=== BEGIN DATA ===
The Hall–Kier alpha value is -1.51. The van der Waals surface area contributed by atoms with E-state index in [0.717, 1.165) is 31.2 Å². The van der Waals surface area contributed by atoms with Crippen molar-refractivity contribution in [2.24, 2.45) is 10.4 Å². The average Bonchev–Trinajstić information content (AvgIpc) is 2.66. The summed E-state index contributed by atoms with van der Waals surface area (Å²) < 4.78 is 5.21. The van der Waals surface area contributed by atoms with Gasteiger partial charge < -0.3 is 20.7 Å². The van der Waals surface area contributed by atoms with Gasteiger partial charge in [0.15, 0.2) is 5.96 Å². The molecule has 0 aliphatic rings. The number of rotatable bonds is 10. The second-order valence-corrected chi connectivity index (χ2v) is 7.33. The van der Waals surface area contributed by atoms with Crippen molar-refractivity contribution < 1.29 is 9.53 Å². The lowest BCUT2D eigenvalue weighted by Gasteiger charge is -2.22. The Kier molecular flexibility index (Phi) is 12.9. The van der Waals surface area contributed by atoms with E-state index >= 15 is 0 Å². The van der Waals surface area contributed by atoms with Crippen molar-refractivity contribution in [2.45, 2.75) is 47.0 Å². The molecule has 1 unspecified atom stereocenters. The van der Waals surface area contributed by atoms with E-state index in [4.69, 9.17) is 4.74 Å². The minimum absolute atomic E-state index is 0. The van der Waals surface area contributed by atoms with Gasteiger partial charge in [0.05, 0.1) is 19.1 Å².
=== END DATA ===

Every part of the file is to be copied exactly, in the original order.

The Hall–Kier alpha value is -1.51. The van der Waals surface area contributed by atoms with E-state index in [0.717, 1.165) is 31.2 Å². The van der Waals surface area contributed by atoms with Crippen molar-refractivity contribution in [2.24, 2.45) is 10.4 Å². The average Bonchev–Trinajstić information content (AvgIpc) is 2.66. The summed E-state index contributed by atoms with van der Waals surface area (Å²) < 4.78 is 5.21. The van der Waals surface area contributed by atoms with Gasteiger partial charge < -0.3 is 20.7 Å². The van der Waals surface area contributed by atoms with Gasteiger partial charge in [0.15, 0.2) is 5.96 Å². The molecule has 0 aliphatic rings. The number of rotatable bonds is 10. The second-order valence-corrected chi connectivity index (χ2v) is 7.33. The van der Waals surface area contributed by atoms with Crippen molar-refractivity contribution < 1.29 is 9.53 Å². The lowest BCUT2D eigenvalue weighted by Gasteiger charge is -2.22. The Kier molecular flexibility index (Phi) is 12.9. The van der Waals surface area contributed by atoms with E-state index >= 15 is 0 Å². The van der Waals surface area contributed by atoms with Crippen molar-refractivity contribution in [2.45, 2.75) is 47.0 Å². The molecule has 1 unspecified atom stereocenters. The van der Waals surface area contributed by atoms with E-state index in [4.69, 9.17) is 4.74 Å². The minimum absolute atomic E-state index is 0. The van der Waals surface area contributed by atoms with Gasteiger partial charge in [0.05, 0.1) is 19.1 Å².